need to create a logical structure that maps out the field of knowledge
management across its diverse disciplines.
The Significance of Articles in the Volume
How does this differ from a traditional encyclopedia? Every
scientific and intellectual pursuit presents a spectrum of knowledge ranging
from the speculative to the experimental to the proven to the well-established.
An encyclopedia traditionally presents definitive articles that describe
well-established and accepted concepts or events. While we have avoided the
speculative extreme, we continue to encourage and attempt to attract entries
that may be closer to the ‘experimental’ end of the spectrum than the
‘well-established’ end. The need to do so is driven by the youth of the
discipline and the desire to not only document the established, but to provide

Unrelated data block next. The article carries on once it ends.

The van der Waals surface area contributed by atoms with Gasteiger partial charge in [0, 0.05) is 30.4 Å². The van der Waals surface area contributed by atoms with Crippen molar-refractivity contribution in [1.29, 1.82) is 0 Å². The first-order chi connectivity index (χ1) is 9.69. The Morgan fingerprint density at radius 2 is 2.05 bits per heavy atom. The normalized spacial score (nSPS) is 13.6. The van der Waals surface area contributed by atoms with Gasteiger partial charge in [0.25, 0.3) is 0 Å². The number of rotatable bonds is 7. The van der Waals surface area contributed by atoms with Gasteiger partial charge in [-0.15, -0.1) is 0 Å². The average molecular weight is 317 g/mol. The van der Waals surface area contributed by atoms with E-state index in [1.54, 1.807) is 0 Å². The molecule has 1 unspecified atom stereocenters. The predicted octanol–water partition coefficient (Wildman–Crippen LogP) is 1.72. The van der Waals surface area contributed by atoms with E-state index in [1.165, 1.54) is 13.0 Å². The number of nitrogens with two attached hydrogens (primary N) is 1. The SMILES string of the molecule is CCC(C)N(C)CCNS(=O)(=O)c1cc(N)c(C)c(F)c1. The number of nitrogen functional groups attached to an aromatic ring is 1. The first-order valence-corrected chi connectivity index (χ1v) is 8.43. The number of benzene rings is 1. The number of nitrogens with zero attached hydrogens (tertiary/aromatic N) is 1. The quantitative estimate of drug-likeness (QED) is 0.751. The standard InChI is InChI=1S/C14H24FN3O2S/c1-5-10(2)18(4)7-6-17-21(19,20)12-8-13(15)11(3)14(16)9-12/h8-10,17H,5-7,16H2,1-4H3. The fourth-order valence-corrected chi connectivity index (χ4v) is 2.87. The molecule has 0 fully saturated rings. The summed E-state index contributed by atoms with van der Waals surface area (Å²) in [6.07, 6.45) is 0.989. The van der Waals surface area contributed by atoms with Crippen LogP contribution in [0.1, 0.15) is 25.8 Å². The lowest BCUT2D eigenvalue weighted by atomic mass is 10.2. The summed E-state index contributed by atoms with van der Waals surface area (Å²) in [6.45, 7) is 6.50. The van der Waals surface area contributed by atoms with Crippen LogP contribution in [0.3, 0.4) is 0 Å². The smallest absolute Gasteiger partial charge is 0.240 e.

a resource for those who are pursuing the experimental.
Alavi and Leidner, in their oft-cited Review of Knowledge
Management and Knowledge Management Systems (2001) bring three pointed
conclusions to the fore:
There is no single clear
approach to the development of knowledge management systems – it is a
Knowledge management is a
dynamic, continuous organizational phenomenon of interdependent processes with
varying scope and changing characteristics
Information technology can be
used to extend knowledge management beyond traditional storage and retrieval of
Not only does this Encyclopedia reinforce those conclusions,
it relishes and thrives in the complexity and diversity to which they allude. The
systems and technology perspective is but one of many that have been dealt with